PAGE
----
Love, Kiefer, and the Empress Elisabeth
By Elizabeth Lopeman
remember being surprised when I read in the New York Times that Anselm Kiefer had appeared with a naked Courtney Love in her room in the Mercer Hotel a few years ago. The interviewer was there waiting for Love, and there were stylists about as she used Kiefer for a kickstand, wrecked again—classic. An unlikely pair, the two of them, and not surprisingly, to me, Kiefer announced shortly after their arrival that he had to split. Rock stars and artists, come on, of course—but those two? Where Courtney Love could be described as mercurial, Kiefer seems to be nothing if not professional, steadfast and serious with his painfully deliberate layers upon layers of gritty-gray paint and red earth, his grim photography mounted on steel that leaves the taste of metal in your mouth, the stooping sunflowers, the repeated Hitler salutes, and endless allusions to mythology and history as a method of describing complexity and substance—human existence in the moments when it swells with meaning via suffering. He was born in Donaueschingen, Germany, in 1945, just before the end of the Second World War. Courtney Love has her merits, and I mostly can appreciate them, but she feels like a foil to meaning anymore, like its antithesis, even though she is known to be intelligent, well read, and is, no question, unruly. When I read that she’d been wearing a strapless, white Marchesa gown, though, I understood.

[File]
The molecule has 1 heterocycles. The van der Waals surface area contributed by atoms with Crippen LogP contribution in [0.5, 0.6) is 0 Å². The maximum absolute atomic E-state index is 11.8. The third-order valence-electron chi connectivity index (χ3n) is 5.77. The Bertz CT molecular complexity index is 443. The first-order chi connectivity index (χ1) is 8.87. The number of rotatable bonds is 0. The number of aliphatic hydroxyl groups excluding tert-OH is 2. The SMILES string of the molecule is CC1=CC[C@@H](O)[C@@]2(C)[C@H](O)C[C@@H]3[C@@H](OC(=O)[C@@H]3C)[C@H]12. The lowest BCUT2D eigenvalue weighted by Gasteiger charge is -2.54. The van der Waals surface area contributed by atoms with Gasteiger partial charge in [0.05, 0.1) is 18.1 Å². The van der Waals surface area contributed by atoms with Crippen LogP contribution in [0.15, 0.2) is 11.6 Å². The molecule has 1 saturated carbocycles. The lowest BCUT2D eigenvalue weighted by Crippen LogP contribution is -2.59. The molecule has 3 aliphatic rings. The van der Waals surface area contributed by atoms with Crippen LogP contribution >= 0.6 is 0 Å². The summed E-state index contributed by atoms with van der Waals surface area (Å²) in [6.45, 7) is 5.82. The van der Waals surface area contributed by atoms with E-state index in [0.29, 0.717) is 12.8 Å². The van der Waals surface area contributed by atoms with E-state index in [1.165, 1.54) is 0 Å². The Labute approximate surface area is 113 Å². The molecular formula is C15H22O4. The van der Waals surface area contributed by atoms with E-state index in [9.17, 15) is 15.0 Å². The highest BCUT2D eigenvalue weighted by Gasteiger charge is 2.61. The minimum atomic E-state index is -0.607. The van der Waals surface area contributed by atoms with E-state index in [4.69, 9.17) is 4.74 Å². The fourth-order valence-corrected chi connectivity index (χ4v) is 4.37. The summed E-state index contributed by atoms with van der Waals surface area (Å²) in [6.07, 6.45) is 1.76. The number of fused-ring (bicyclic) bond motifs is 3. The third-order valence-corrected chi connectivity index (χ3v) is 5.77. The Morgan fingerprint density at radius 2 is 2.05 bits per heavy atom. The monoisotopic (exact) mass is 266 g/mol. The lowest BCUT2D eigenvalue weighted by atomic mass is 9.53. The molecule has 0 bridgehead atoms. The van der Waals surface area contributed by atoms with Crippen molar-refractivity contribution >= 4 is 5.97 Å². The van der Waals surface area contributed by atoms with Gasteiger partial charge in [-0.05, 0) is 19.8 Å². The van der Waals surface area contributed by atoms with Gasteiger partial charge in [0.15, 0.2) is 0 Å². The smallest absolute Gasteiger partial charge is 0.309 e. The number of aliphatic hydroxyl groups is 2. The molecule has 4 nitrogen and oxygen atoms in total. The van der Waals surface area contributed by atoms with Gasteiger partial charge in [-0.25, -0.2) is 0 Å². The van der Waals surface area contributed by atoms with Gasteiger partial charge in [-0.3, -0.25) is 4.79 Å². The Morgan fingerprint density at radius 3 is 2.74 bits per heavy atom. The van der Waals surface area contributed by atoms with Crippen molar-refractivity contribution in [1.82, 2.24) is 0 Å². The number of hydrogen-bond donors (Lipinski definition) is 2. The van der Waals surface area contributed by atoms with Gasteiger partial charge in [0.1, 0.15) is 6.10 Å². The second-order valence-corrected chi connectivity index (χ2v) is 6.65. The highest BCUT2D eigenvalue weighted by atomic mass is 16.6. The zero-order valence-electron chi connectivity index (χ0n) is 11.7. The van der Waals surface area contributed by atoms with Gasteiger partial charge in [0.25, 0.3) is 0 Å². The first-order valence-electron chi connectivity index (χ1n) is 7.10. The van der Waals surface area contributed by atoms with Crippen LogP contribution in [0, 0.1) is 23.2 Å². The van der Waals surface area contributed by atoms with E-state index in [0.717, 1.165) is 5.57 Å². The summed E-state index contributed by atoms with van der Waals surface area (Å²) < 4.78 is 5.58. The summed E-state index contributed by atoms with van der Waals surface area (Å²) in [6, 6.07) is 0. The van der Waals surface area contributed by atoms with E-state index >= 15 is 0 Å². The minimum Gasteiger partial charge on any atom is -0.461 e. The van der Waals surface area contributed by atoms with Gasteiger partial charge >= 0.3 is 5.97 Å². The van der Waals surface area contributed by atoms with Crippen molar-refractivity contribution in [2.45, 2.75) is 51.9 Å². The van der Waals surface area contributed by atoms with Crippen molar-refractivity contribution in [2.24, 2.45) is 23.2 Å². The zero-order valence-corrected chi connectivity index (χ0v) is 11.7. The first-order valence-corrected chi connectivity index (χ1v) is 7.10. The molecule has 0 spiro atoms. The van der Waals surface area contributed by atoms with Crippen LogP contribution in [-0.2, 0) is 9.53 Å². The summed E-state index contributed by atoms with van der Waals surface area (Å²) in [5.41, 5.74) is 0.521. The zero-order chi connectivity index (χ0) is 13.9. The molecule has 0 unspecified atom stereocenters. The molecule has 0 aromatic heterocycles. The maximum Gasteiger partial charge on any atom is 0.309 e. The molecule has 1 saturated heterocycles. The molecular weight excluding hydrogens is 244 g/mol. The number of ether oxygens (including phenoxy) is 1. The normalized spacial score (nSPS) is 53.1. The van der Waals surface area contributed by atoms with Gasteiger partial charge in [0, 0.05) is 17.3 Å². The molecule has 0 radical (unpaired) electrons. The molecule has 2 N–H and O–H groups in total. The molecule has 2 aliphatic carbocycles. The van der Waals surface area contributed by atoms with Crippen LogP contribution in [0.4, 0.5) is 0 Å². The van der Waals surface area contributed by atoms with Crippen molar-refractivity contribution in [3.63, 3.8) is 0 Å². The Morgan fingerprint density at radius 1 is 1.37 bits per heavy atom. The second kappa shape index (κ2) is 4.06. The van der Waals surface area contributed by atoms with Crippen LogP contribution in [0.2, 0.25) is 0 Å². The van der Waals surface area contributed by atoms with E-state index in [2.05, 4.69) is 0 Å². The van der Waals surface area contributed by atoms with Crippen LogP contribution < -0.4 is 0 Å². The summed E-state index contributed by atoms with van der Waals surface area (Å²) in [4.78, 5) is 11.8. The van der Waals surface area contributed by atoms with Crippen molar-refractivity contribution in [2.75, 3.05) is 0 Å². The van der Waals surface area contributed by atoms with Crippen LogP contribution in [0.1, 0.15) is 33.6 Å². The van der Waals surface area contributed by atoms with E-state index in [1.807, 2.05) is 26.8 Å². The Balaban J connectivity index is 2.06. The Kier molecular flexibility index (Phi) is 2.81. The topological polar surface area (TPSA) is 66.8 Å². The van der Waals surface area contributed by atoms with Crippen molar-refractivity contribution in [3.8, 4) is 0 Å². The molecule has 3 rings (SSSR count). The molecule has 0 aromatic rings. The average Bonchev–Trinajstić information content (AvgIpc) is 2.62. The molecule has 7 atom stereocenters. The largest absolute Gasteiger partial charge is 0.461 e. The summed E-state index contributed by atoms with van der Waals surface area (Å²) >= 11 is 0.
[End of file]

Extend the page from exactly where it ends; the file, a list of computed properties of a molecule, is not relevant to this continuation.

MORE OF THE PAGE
Kiefer has a thing for white dresses. He has a thing for a lot of things: Wagner’s Ring, Elisabeth of Bavaria, the Holocaust. But the empty white dresses, particularly in his series “Women of Antiquity,” seem different from his other work. They do share the tragic element of his epic themes, but their femininity almost seems to spring from the mind of a different artist. “Women of Antiquity” explores women of myth and legend—Lilith and Pandora, for example—who had been deemed out of line and were punished for it. There are other white dresses in his oeuvre—many of them—and all of them are wonderfully feminine, but fettered with burdensome complications: a massive tangle of barbed wire around the bodice and above the neckline, or the white dress with one of his tremendous, many paged, lead tablets in place of a head, for the Greek poet, Myrtis who challenged Pindar.
The article about Kiefer and Love came out on November 5th, 2010 (the encounter had taken place a few days earlier), and presumably Kiefer was in town for his show at the Gagosian Gallery, which opened November 6th. It was a big show, perhaps because he'd refused to come into the United States while Bush was President and now he was making a notable re-entry, or perhaps simply because he is Anselm Kiefer. “The Shekhinah,” shown at the Gagosian in 2010, calls up the strongest imagery of all his white dresses for me. It's an antique wedding gown with large shards of glass slicing into the skirt, over which hovers the Kabbala Tree of Life. A wedding shattered on Krystallnacht, perhaps?